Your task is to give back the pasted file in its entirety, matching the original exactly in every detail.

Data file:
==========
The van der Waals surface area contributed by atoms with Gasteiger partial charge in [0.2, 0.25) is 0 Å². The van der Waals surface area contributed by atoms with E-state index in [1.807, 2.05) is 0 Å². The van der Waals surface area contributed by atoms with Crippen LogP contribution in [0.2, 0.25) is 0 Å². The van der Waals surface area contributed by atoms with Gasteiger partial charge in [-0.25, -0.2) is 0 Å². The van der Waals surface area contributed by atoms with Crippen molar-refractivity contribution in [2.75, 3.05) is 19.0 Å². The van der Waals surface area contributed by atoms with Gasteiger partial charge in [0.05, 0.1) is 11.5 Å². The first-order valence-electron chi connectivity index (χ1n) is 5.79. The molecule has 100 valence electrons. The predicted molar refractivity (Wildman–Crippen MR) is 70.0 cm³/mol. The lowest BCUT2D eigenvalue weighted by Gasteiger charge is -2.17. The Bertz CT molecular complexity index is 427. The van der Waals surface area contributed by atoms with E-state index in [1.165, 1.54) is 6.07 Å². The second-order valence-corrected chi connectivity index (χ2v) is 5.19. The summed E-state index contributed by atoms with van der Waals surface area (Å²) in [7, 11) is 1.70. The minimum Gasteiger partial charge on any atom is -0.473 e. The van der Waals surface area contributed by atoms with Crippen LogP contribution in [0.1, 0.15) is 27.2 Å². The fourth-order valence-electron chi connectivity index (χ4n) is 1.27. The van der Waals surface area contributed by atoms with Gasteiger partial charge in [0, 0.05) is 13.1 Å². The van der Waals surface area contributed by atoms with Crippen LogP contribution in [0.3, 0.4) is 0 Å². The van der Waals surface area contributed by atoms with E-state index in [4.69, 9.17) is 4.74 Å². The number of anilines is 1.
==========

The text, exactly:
The van der Waals surface area contributed by atoms with Gasteiger partial charge in [0.2, 0.25) is 0 Å². The van der Waals surface area contributed by atoms with E-state index in [1.807, 2.05) is 0 Å². The van der Waals surface area contributed by atoms with Crippen LogP contribution in [0.2, 0.25) is 0 Å². The van der Waals surface area contributed by atoms with Gasteiger partial charge in [-0.25, -0.2) is 0 Å². The van der Waals surface area contributed by atoms with Crippen molar-refractivity contribution in [2.75, 3.05) is 19.0 Å². The van der Waals surface area contributed by atoms with Gasteiger partial charge in [0.05, 0.1) is 11.5 Å². The first-order valence-electron chi connectivity index (χ1n) is 5.79. The molecule has 100 valence electrons. The predicted molar refractivity (Wildman–Crippen MR) is 70.0 cm³/mol. The lowest BCUT2D eigenvalue weighted by Gasteiger charge is -2.17. The Bertz CT molecular complexity index is 427. The van der Waals surface area contributed by atoms with E-state index in [1.165, 1.54) is 6.07 Å². The second-order valence-corrected chi connectivity index (χ2v) is 5.19. The summed E-state index contributed by atoms with van der Waals surface area (Å²) in [7, 11) is 1.70. The minimum Gasteiger partial charge on any atom is -0.473 e. The van der Waals surface area contributed by atoms with Crippen LogP contribution in [0.1, 0.15) is 27.2 Å². The fourth-order valence-electron chi connectivity index (χ4n) is 1.27. The van der Waals surface area contributed by atoms with Gasteiger partial charge in [0, 0.05) is 13.1 Å². The van der Waals surface area contributed by atoms with Crippen LogP contribution in [0.3, 0.4) is 0 Å². The van der Waals surface area contributed by atoms with E-state index in [4.69, 9.17) is 4.74 Å². The number of anilines is 1.